There’s been a lot of hype over the past year about low-cost 3D printers. All of the rapid prototyping (additive manufacturing) companies have either introduced low-priced systems to the market or lowered the price of existing systems and promote how they are making the technology more accessible to designers, engineers and even the hobbyist. Editors, industry analysts and even the New York Times have jumped on this trend which seems to be the focus of nearly every article and report.
But what is a low-cost 3D printer? When people talk about low cost, they seem to refer only to the purchase price of the 3D printer. Sometimes machines that are billed as low cost are actually much more expensive than most other machines when all variable costs are factored into the equation. We’ve had customers tell us that they purchased another system because of the low initial purchase price of the printer itself, only to quickly discover that they couldn’t afford to keep the system operating. It became an expensive paper weight.
So, how can you cut through the hype and determine the real cost of a 3D printer? Here are six easy steps.
First, let me provide a disclaimer that I’m only referencing industrial- or professional-quality 3D printers. Industry experts seem to universally agree that open source systems that have been receiving quite a bit of publicity recently are not suitable for professional use from a quality, accuracy, throughput or speed standpoint.
1. Yes, affordability starts with a low-priced machine. But look beyond the price of the machine itself. Check to see if the system requires expensive lasers, complex thermal controls or special facility requirements. All of these items can add thousands of dollars onto the price of a machine.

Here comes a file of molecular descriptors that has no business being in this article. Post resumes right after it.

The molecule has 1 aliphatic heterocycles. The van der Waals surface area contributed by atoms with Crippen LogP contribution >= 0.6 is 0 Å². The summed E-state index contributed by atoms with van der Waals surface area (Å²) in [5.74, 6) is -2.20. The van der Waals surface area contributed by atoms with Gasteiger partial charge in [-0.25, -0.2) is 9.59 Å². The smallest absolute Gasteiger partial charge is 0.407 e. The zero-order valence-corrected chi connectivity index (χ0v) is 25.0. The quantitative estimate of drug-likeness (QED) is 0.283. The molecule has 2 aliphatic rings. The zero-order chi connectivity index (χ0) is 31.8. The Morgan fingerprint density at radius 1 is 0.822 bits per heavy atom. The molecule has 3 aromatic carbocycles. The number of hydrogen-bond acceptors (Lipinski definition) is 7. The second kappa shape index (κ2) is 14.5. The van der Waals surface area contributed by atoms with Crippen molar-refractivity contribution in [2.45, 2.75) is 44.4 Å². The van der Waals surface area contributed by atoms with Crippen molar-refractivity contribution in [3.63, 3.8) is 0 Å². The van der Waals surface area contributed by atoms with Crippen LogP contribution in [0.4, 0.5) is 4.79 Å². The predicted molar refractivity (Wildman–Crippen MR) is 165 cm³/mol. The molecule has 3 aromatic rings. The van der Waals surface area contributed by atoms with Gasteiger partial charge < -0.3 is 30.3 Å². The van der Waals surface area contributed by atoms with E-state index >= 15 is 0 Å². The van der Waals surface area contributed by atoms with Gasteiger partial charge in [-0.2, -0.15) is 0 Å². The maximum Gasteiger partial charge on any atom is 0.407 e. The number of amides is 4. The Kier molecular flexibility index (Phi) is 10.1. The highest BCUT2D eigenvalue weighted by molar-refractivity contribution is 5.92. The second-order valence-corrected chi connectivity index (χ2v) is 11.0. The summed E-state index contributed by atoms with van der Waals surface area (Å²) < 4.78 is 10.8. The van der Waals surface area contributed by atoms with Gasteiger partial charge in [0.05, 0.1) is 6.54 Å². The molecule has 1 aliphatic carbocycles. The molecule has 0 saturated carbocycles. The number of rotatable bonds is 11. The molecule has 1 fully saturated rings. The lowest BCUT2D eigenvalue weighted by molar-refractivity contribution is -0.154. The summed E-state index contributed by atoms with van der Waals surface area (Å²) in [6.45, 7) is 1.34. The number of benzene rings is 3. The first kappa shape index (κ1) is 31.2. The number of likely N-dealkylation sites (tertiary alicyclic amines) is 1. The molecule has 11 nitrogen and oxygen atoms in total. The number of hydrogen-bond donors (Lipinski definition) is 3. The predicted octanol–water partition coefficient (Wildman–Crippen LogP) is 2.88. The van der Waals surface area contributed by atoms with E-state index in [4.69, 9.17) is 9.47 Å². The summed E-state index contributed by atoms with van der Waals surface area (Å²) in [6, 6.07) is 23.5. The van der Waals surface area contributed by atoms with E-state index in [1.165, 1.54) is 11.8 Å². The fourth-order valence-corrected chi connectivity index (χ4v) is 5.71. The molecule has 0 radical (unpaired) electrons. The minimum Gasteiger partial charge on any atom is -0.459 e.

2. How expensive is the build material? Find out how much build material is included in the purchase price of the system. Be sure to base this cost on volume rather than weight (i.e.; how many prototypes will that amount produce?). Then learn the on-going replacement cost of the material.
3. What about waste? Is all of the unused build material from a build completely recycled for future builds and therefore unwasted? If not, make sure you factor the cost of the wasted material into your cost calculator. And, does the system require you to build supports? Some systems require you to build supports, others don’t. Building supports requires expensive build material that can really add up over time, so be sure you factor this ongoing cost into your estimate.
4. What about the cost of post-processing? All prototyping systems require some sort of post-processing. Check to see if you must purchase additional equipment, chemicals, ventilation and special hazardous waste handling and disposal in order to post-process parts. Compare those systems with systems that provide you with the low-cost option to cure parts with tap water and Epsom salt.
5. Assess maintenance costs. Some systems use standard, off-the-shelf inkjet printing technology and a modular design in order to make component replacement quick, easy and cost efficient.
6. Considering all of these variable costs, estimate the total expense per finished model.
Total cost for Z Corp.’s finished ZPrinted models runs about $2 - $3 USD per cubic in ($0.12-$0.18 USD per cubic cm). An 8.75 cubic in (143 cubic cm) model like the one below costs about $22 USD to produce.
I am responsible for leading 3D Systems content creation and capture activities and, in partnership with business and functional leaders, developing new opportunities for the company. I have held a variety of leadership positions in marketing and business development and most recently ran a $150MM division of Church & Dwight, a leading consumer goods company. Prior to receiving my M.B.A from Harvard Business School, I was an Explosive Ordnance Disposal company commander for the U.S. Army. I graduated from the United States Military Academy at West Point with a B.S. in Electrical Engineering.
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